Ubuntu comes bundled with Transmission as the bittorrent client. It is a very minimalist application but it gets the job done, so I have absolutely no objection to that. However it required a few more clicks to do stuff that I sometimes end up doing.
While using Windows, I was totally dependent on utorrent and would never have imagined using any other client. So naturally I wanted something that would be on the lines of utorrent. The client I’m using now is Deluge and I must say it is pretty much everything I would want in a torrent client. It has the exact same layout as utorrent and pretty much most of the features, so I’ve decided to get rid of Transmission and rely solely on Deluge.
Update: I think I was a bit too hasty in declaring my love for Deluge. I have just discovered qBittorrent and I have now made it into my primary and ONLY bittorrent client.
When I last tried Ubuntu, I was really uncomfortable with the idea that I had to literally spend a good time trying to get my computer to play mp3 songs and be able to play common video files. I had to do a lot of searching to get an idea on how to go about it (since it was my first attempt at trying out linux I had to rely on Google a lot).
This time round, I just had to install the ‘Restricted Extras’ from the Ubuntu Software Center and I was good to go. I didn’t like Movie Player that comes bundled with Ubuntu because it just doesn’t seem to have enough features and it also seemed to consume a lot more of the processing power than I thought it should. I just installed VLC and I have a video player that I have relied on in the Windows environment as well.
I rely on Dropbox to have my common files available to me all the time. I can even pull them up in the chrome browser with the dropbox extension and I use it to queue torrents on my home computer.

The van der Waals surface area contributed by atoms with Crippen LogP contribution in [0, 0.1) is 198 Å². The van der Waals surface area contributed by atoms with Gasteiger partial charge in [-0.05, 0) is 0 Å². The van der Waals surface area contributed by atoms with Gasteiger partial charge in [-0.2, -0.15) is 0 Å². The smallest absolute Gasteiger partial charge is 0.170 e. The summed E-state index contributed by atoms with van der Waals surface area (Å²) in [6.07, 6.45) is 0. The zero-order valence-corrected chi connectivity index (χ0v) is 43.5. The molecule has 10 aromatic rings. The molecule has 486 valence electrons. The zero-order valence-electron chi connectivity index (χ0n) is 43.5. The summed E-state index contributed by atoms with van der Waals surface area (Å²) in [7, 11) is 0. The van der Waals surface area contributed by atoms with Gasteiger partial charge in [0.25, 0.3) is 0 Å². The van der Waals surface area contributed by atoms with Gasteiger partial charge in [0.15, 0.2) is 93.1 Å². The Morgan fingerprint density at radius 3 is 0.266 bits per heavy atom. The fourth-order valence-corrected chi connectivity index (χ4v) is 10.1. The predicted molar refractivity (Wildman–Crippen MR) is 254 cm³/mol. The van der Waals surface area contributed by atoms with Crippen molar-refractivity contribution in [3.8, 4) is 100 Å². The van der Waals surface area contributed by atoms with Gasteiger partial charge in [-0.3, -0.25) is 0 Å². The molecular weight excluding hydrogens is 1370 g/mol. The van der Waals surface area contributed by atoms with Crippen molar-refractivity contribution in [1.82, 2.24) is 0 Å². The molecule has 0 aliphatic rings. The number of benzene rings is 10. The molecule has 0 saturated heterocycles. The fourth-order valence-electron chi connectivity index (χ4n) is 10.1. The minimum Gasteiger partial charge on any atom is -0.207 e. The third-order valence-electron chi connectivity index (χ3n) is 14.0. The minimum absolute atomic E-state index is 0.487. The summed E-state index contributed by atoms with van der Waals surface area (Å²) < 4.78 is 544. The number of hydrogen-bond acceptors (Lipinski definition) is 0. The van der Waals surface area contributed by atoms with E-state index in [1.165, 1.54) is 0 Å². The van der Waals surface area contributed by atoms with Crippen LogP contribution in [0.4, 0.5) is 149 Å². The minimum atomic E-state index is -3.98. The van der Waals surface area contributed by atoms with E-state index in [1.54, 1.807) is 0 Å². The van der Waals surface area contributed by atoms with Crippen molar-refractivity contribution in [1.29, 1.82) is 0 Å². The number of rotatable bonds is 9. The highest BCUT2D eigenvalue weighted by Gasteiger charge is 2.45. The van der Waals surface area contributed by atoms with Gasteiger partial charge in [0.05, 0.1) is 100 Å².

So basically I can still get Dropbox so that is something I won’t be missing. But even if I did, I can also use Ubuntu One. I just signed up for it and so far it seems like a very good equivalent of Dropbox. No surprises here and the transition is on track!
I think there’s ample discussion about the switching of the close buttons in Ubuntu. The buttons are now on the top left corner of the title bar. But in the Linux version of Chrome they’re still on the right just like the windows buttons. I suppose there must be some way to change that, otherwise I’ll just go mad switching between the two options!!
I first headed to the Ubuntu Software Center. It seems very intuitive and very well laid out so it is a great place to start with when looking for relevant software.
I found the Chromium Web Browser, but I wasn’t sure if it was the exact same thing as Google Chrome and if it indeed had support for extensions.
So I just headed over to http://chrome.google.com and just installed the browser from there. It was a 12.8MB download for a 32-bit package. So basically it just takes a min or two to get started on that.
While installing I had to give the process the Administrator rights, just like Windows 7 used to bug me with continuous prompting me if I wanted to run a process. No real difference here 😛
So the browser shows up in the Internet menu and I can run it right away. Set the homepage and default search engine to Bing (yes I don’t Google anymore, I Bing it 😉 )
The extension support is there so that was a relief and I don’t think I need to elaborate more on that!
I do however use the Dev channel to keep the really latest version running. So I just ended up on the following link
and got the link to move to the Dev channel.
It was another 16.8 MB download but I guess from the browser point of view, I don’t think I’ll be missing anything at all.
Update: I just realized that I could have installed the ‘unstable’ version from the Synaptic Package Manager and the whole process is much more intuitive. And now my Chrome environment is exactly like I did in Windows. So far it’s looking good.
I had completely shifted to Google Chrome but still kept Firefox as a backup browser. Chrome is far less sophisticated than Firefox but that is also one key feature. Since the extension support and a more robust experience, I have continued to rely on Chrome.
The first thing that I would be doing is to add Google Chrome and see how it performs on Ubuntu.
I am writing this post from a fresh installation of Ubuntu 10.04 LTS on my main laptop. I have taken the plunge and uninstalled Windows 7 since I wanted to really get into the Linux experience and not continuously booting into Windows every time the boot menu prompted me.
So basically I thought I’d start writing about the experience and I hope to be able to continue doing exactly what I need doing by finding Linux alternates to my commonly used Windows applications.